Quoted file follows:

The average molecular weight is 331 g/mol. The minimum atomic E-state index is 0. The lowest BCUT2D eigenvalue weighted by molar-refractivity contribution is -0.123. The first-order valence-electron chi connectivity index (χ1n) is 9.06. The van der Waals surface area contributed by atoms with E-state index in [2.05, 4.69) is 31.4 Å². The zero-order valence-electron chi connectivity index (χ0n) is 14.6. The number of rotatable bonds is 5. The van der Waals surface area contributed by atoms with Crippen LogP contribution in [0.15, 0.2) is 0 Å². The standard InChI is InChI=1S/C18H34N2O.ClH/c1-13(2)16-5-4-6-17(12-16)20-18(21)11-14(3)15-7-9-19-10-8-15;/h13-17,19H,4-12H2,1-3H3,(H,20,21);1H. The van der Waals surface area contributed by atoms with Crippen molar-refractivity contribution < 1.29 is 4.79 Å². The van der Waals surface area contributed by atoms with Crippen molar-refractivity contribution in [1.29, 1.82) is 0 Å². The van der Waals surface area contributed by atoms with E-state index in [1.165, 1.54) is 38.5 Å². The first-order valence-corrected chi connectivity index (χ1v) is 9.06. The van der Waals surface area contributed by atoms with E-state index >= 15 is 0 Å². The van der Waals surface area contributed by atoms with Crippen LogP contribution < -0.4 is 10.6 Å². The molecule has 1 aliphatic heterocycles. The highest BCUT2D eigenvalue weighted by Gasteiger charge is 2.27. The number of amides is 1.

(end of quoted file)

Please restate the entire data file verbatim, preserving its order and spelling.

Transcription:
The average molecular weight is 331 g/mol. The minimum atomic E-state index is 0. The lowest BCUT2D eigenvalue weighted by molar-refractivity contribution is -0.123. The first-order valence-electron chi connectivity index (χ1n) is 9.06. The van der Waals surface area contributed by atoms with E-state index in [2.05, 4.69) is 31.4 Å². The zero-order valence-electron chi connectivity index (χ0n) is 14.6. The number of rotatable bonds is 5. The van der Waals surface area contributed by atoms with Crippen LogP contribution in [0.15, 0.2) is 0 Å². The standard InChI is InChI=1S/C18H34N2O.ClH/c1-13(2)16-5-4-6-17(12-16)20-18(21)11-14(3)15-7-9-19-10-8-15;/h13-17,19H,4-12H2,1-3H3,(H,20,21);1H. The van der Waals surface area contributed by atoms with Crippen molar-refractivity contribution < 1.29 is 4.79 Å². The van der Waals surface area contributed by atoms with Crippen molar-refractivity contribution in [1.29, 1.82) is 0 Å². The van der Waals surface area contributed by atoms with E-state index in [1.165, 1.54) is 38.5 Å². The first-order valence-corrected chi connectivity index (χ1v) is 9.06. The van der Waals surface area contributed by atoms with E-state index >= 15 is 0 Å². The van der Waals surface area contributed by atoms with Crippen LogP contribution < -0.4 is 10.6 Å². The molecule has 1 aliphatic heterocycles. The highest BCUT2D eigenvalue weighted by Gasteiger charge is 2.27. The number of amides is 1.